It comes after the Queen’s Speech failed to give detailed proposals for the new system.
MPs have warned they will be “extremely disappointed” if the PM fails to produce a plan to reform adult social care in England by the end of the year.
The warning follows this week’s Queen’s Speech which did not include detailed proposals for long-term reform.
The cross-party Commons health and social care committee said the lack of funding detail could undermine plans to integrate health and care services.
The government has been asked for a response.
MPs on the committee have been scrutinising the plans for integrated care systems in the forthcoming Health and Care Bill.
The new systems mean local NHS and social care teams work together more closely, helping to reduce bureaucracy and focusing services better around patients’ needs.
But they say it is an omission to fail to give full details about the reform.
Boris Johnson had originally promised to “fix” the system when he became prime minister in July 2019 and has said he will bring forward proposals “later in the year”.
The committee said the forthcoming Health and Care Bill should include a statutory requirement for the health secretary to publish a detailed 10-year plan within six months of the legislation receiving royal assent.
In the report, the MPs said: “The absence of a fully-funded plan for social care has the potential to destabilise integrated care systems and undermine their success.
“However, we note that the prime minister has committed the government to producing a 10-year plan later this year; and we would be extremely disappointed if detailed plans for this were not published before the end of the calendar year.”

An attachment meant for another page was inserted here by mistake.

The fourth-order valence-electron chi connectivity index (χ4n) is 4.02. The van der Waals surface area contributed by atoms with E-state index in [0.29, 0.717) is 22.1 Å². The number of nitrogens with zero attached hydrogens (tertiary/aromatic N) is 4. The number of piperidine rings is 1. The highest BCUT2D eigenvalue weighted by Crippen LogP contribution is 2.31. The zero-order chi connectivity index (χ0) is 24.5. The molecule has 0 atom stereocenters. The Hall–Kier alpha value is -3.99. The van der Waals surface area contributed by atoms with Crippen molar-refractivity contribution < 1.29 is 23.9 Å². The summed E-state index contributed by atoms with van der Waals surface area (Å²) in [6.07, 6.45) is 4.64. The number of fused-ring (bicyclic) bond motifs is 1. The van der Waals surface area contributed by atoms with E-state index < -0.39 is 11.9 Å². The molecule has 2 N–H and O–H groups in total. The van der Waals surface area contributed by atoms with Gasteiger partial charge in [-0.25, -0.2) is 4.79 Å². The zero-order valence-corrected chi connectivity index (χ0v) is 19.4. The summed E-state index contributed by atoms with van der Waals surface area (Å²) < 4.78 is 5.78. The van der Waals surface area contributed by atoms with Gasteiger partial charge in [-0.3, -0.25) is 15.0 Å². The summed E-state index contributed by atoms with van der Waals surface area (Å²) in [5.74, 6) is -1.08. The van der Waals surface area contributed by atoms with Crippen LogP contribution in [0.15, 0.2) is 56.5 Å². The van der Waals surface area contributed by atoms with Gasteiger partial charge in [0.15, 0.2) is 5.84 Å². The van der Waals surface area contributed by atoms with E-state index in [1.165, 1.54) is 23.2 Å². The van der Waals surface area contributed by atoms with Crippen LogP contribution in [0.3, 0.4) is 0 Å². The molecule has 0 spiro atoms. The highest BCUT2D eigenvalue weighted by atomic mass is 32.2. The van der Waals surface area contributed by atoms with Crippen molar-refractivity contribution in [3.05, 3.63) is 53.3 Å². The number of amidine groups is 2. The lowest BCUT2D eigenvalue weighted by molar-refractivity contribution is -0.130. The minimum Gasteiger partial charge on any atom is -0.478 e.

It added that the problems faced by the care sector over the past two decades “will not be solved” without “secure, long-term funding”.
There is a fundamental question being asked by MPs in this report. Can you really improve the way health and care systems work together for the people who need them, if one of those services is on its knees?
The problems for social care run deep. It has an underpaid, undervalued workforce leading to staff shortages.
Fewer people get council support now than a decade ago, even though an ageing population means more people are asking for help. And those who pay for their own care are charged extra to subsidise a system which has been underfunded for years.
The prime minister said nearly two years ago that he had a clear plan to “fix the crisis in social care once and for all”. In the Queen’s Speech on Tuesday, just nine words were used to repeat the promise of reform, but again, no detail or timetable.
This influential group of MPs is warning that without a vision for the future of care, plans for the future of the NHS are also being put in jeopardy.
Committee chairman and former health secretary Jeremy Hunt said if the issues were addressed, then the government had “an opportunity to deliver a post-pandemic watershed 1948 moment for the health and care system, matching the significance of the year the NHS was founded”.
He added that if they were not addressed, it would be “a wasted opportunity to deliver the truly integrated care required by an aging population”.
In 2019, 1.9 million people made requests for social care – including both older people and working age adults with disabilities, according to the King’s Fund.
Its chief executive Richard Murray said the reforms set out in the white paper could give the NHS “greater flexibility to deliver joined-up care” but said they would only go so far, however.
“The government has yet to say how it will tackle staff shortages, redress deep-seated health inequalities, or bring forward long-overdue reform of the social care sector,” he added.